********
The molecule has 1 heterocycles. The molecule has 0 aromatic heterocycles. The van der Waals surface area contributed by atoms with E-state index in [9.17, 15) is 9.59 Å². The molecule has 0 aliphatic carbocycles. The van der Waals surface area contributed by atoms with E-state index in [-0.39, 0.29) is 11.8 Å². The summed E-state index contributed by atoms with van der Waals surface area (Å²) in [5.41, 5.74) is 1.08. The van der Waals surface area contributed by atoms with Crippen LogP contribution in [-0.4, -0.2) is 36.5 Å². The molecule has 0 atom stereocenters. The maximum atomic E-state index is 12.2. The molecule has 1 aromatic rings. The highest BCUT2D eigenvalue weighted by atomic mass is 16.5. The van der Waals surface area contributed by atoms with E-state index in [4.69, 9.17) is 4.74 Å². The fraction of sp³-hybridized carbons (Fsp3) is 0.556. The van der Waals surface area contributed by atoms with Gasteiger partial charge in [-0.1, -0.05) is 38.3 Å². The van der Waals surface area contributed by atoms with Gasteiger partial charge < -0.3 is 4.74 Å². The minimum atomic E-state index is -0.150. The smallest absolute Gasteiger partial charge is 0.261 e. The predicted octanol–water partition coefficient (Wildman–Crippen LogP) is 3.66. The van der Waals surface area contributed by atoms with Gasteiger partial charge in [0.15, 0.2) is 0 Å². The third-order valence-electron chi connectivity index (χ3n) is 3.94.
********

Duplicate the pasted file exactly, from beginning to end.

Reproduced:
The molecule has 1 heterocycles. The molecule has 0 aromatic heterocycles. The van der Waals surface area contributed by atoms with E-state index in [9.17, 15) is 9.59 Å². The molecule has 0 aliphatic carbocycles. The van der Waals surface area contributed by atoms with E-state index in [-0.39, 0.29) is 11.8 Å². The summed E-state index contributed by atoms with van der Waals surface area (Å²) in [5.41, 5.74) is 1.08. The van der Waals surface area contributed by atoms with Crippen LogP contribution in [-0.4, -0.2) is 36.5 Å². The molecule has 0 atom stereocenters. The maximum atomic E-state index is 12.2. The molecule has 1 aromatic rings. The highest BCUT2D eigenvalue weighted by atomic mass is 16.5. The van der Waals surface area contributed by atoms with E-state index in [4.69, 9.17) is 4.74 Å². The fraction of sp³-hybridized carbons (Fsp3) is 0.556. The van der Waals surface area contributed by atoms with Gasteiger partial charge in [-0.1, -0.05) is 38.3 Å². The van der Waals surface area contributed by atoms with Gasteiger partial charge < -0.3 is 4.74 Å². The minimum atomic E-state index is -0.150. The smallest absolute Gasteiger partial charge is 0.261 e. The predicted octanol–water partition coefficient (Wildman–Crippen LogP) is 3.66. The van der Waals surface area contributed by atoms with Gasteiger partial charge in [0.15, 0.2) is 0 Å². The third-order valence-electron chi connectivity index (χ3n) is 3.94.